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Old 05-05-2011, 08:39 PM   #1
INWarner413
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Default George Washington's Porter

Most of us have already seen this recipe.

Please note that I am hoping to simply re-create the beer exactly as George's was; I am not interested in comments like "this would make the beer taste better". If George's beer tasted bad by modern standards, then I want this batch of beer to taste bad by modern standards. Translating his recipe, here's what I've come up with for a five gallon batch:

Grain: "A large sifter full of bran". I'm going to use 2.5# of 6-Row. From what I've read, this is most likely what type of grain they had. The amount is a pure guess, but in line with how much grain is typically in my extract porter.

Molasses: "put in 3 Gallons Molasses". I know this part is about right. A gallon of molasses weighs around 12#; his recipe called for 3 gallons [36#] for a 30 gallon batch, so dividing the batch size by six gives me 6# of molasses.

Hops: "Hops to your Taste". I think around 2 ounces of hops would put me where "my taste" is for a normal five gallon batch, but as you'll read below, I am going to replicate George's three hour boil...sigh. So, given the crazy long boil, I'm going to need more. How much more, though? 4 ounces? 8 ounces? Could use some advice on this front. Also, what type of hops is the question...I think centennial and cascade would work well, but what type of hops do y'all think GW used? Any information as to what type of modern hops would best replicate the types of hops that GW used?

Yeast: "Then put in a quart of Yeast". I'm probably going to go with Nottingham, the most basic yeast I can think of.

Procedure: Here's where things get interesting. I want to nearly replicate his exact procedure, meaning that I will boil the grain and hops for THREE hours and then "drain the molasses into the Cooler & strain the Beer on it while boiling Hot." I'm going to use a bottling bucket instead of his "cooler". I will deviate a little from his procedure by using a wort chiller instead of his "nature", and ferment like I normally would - a week in primary, a week in secondary, and then bottle. They'll be opened on the 4th of July.

So, summarizing the advice I'm looking for:
1) 2.5# of six-row seem about right?
2) How much and what type of hops for a three hour boil?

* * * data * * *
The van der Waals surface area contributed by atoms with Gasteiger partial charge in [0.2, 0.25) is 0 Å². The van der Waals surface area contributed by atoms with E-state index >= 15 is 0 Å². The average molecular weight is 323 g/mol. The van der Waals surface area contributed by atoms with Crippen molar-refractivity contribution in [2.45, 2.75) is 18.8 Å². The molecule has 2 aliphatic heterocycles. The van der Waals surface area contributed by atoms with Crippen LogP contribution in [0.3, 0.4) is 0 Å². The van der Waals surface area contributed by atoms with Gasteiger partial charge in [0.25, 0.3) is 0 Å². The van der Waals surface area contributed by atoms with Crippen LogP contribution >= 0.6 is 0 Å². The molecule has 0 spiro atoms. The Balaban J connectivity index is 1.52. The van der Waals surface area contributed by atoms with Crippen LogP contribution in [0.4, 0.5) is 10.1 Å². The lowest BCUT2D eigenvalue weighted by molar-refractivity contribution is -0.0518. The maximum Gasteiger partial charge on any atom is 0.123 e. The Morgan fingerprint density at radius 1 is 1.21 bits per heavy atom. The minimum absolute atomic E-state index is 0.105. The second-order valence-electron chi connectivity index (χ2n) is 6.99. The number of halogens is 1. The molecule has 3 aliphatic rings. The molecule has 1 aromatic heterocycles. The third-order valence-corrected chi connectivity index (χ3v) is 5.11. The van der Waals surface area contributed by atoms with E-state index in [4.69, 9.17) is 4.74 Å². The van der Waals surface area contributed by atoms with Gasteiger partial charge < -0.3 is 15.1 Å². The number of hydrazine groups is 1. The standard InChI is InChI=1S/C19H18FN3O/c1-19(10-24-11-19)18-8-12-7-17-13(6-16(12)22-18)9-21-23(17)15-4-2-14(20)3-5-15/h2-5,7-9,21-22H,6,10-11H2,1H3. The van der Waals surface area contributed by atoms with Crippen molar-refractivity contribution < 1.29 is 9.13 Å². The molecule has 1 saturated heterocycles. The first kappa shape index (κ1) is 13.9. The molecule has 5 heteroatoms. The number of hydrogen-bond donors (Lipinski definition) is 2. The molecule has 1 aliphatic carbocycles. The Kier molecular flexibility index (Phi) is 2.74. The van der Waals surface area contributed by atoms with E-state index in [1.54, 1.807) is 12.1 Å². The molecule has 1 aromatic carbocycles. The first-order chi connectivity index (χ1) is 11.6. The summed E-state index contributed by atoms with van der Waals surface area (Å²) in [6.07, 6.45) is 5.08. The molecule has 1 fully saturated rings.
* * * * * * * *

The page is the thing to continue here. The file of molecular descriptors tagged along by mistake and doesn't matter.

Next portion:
3) Nottingham yeast make sense?

Should be a fun experience, regardless of how the product turns out.

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Old 05-05-2011, 08:51 PM   #2
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I don't have a whole lot of advice, but I'm excited to see how this turns out.

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Old 05-05-2011, 08:57 PM   #3
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I would figure a low aa% hop for the beginning of the boil, so the 3 hours doesn't make out extremely bitter. Maybe even do first wort hop. Probably wouldn't need any other hops until the end of the boil. Not sure if he would have had the typical american citrusy hops though. Really not sure. Interested to see how this comes out for you!

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Old 05-05-2011, 09:05 PM   #4
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I wouldn't suggest adding boiling wort to a plastic bucket.

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Old 05-05-2011, 10:22 PM   #5
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Chapa: Sounds like it makes sense.

TacoBrew: Good point. Will pour the boiling wort over the molasses in another brew pot to chill, then into the bottling bucket for fermentation.

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Old 05-06-2011, 12:31 PM   #6
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I ran some of the figures thru Beersmith and came up with this:

3lbs 6 row
6 lbs molasses
2.5 oz Cluster hop pellets - 180 min (Cluster is an old American variety)

OG - 1.059
IBU - 65
SRM - 34

This sounds like a fun experiment. Please post back and let us know how it turns out.

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Old 05-06-2011, 01:00 PM   #7
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Thanks for posting, Johnnybob. I was unaware of the history of cluster hops; they're certainly the ones I'll use in this. Brew day is tomorrow!

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Old 05-06-2011, 03:57 PM   #8
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GW probably used an English variety of hops not American.

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Old 05-06-2011, 04:52 PM   #9
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A while ago I saw a recipe credited to GW looking very much like this one calling
for Hallertauer hops. I can't say for sure if this is it. It was called something
like "General George's Potent Potable".

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Old 05-06-2011, 05:03 PM   #10
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Clusters were THE American hop before prohibition. They were commercially cultivated as early as the mid 1600s, so it seems that clusters would have been the hop of choice for GW. However, he may have imported fuggles or goldings since he was a rich old white guy and imported stuff seems to be what old rich white guys like best. Not that it matters much, since they are strictly a bittering addition. I love historical beer, this should be a cool experiment. I have heard that GW's small beer ends up being quite minerally due to the iron content of the molasses.

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